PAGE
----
This is an excerpt from a popular health website, EverydayHealth.com:
A Cholesterol-Busting Vitamin?
Did you know that niacin, one of the B vitamins, is also a potent cholesterol fighter? Find out how niacin can help reduce cholesterol…
Niacin is safe — except in people with chronic liver disease or certain other conditions, including diabetes and peptic ulcer. It is also inexpensive. However, it has numerous side effects. It can cause rashes and aggravate gout, diabetes, or peptic ulcers. Early in therapy, it can cause facial flushing for several minutes soon after a dose, although this response often stops after about two weeks of therapy and can be reduced by taking aspirin or ibuprofen half an hour before taking the niacin. A sustained-release preparation of niacin (Niaspan) appears to have fewer side effects, but may cause more liver function abnormalities, especially when combined with a statin.
Many people begin treatment at low doses (250 mg twice a day, for example) and, over six weeks or so, gradually build up to an amount that lowers lipid levels, anywhere from 1,000 to 2,500 mg split between two doses during the day. This gradual approach may help build tolerance to side effects such as facial flushing. Although niacin is available over the counter, you should not use it in quantities sufficient to lower cholesterol without a physician’s supervision. It is important to test liver function and levels of blood sugar and uric acid before beginning niacin therapy and during the course of treatment.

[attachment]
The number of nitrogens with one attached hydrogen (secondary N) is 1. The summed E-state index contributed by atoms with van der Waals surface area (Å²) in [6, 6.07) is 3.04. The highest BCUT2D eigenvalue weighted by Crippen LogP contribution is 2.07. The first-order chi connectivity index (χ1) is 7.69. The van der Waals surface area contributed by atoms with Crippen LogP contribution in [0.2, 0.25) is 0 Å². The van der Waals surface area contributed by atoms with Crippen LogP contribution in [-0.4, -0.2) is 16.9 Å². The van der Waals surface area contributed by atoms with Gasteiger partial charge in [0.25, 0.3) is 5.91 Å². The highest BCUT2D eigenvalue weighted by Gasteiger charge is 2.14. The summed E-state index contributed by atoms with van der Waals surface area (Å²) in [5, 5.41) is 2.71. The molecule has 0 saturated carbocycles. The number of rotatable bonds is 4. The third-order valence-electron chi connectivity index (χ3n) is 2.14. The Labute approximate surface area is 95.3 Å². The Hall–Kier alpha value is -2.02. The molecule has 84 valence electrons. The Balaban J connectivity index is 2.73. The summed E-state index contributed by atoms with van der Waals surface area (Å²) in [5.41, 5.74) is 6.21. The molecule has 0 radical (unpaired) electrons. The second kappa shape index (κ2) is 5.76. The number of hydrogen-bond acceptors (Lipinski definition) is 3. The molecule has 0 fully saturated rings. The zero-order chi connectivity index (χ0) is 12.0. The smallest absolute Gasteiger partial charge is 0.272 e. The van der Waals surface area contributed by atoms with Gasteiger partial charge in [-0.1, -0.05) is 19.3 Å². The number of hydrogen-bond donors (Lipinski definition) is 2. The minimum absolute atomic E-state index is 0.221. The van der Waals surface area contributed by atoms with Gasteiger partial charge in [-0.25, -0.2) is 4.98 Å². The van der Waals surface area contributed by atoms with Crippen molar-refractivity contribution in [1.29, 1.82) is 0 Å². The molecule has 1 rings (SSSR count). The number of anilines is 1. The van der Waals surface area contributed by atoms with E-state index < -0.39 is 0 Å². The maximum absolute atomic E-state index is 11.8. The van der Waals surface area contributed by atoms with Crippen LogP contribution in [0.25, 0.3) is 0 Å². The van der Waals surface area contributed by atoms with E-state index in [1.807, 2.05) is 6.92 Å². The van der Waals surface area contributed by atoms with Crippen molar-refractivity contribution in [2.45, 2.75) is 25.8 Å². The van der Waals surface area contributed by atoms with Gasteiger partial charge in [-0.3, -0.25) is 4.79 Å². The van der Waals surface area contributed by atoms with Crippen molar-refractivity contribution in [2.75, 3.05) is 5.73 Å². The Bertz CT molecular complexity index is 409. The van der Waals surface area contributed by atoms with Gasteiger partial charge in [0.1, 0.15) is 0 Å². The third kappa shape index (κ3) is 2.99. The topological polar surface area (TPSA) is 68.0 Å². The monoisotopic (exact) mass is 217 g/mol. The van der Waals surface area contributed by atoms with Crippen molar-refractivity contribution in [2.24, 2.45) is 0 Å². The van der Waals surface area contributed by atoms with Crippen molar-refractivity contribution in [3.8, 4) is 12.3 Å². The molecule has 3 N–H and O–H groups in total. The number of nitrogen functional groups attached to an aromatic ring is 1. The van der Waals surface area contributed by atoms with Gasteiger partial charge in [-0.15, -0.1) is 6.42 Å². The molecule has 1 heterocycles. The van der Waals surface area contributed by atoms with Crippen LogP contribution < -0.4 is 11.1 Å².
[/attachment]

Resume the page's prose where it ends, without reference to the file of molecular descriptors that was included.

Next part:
(Bold emphasis mine.)
After an enticing headline, the article goes on to scare the pants off you. It also sounds like accurate information, delivered in an unbiased way, cold and straight.
If we were to use niacin this way, it would indeed be intolerable for most. Do not follow the above nonsensical advice. But that may have been the intention from the start.
Very telling are the fact that, both above and below the article were colorful advertisements for Lipitor, complete with Dr. Robert Jarvik’s (inventor of an implantable mechanical heart) soothing, professorial image.
Did they want to bait us with promising information about cholesterol and niacin, only to throw water on our fire and steer us towards something else?
That would be typical drug company marketing.
All in all, I’m grateful for the attention the media provides for health issues. Perhaps many people wouldn’t even be aware of niacin and other healthy strategies if some website, newspaper, or magazine article hadn’t talked about it.
But I do worry about bias. Was this an unbiased report? Or was it more like much of the physician-directed mail I receive, cleverly concealed propaganda from the drug manufacturers? Who wrote it? No author is listed. Could it have been ghost written by someone in the drug company itself, or an arm of the drug company? That’s a very common practice for the literature physicians receive, glossy, high-class materials paid for by drug companies, written by drug company-owned companies, but no company logo or name listed.
My point: Be skeptical of what the media tells us. There’s usually a good deal of truth in the reporting, but there’s also often just enough mis-information or slanting of content to make you behave or believe a certain way. “If niacin is this dangerous, maybe I really should take the Lipitor.”
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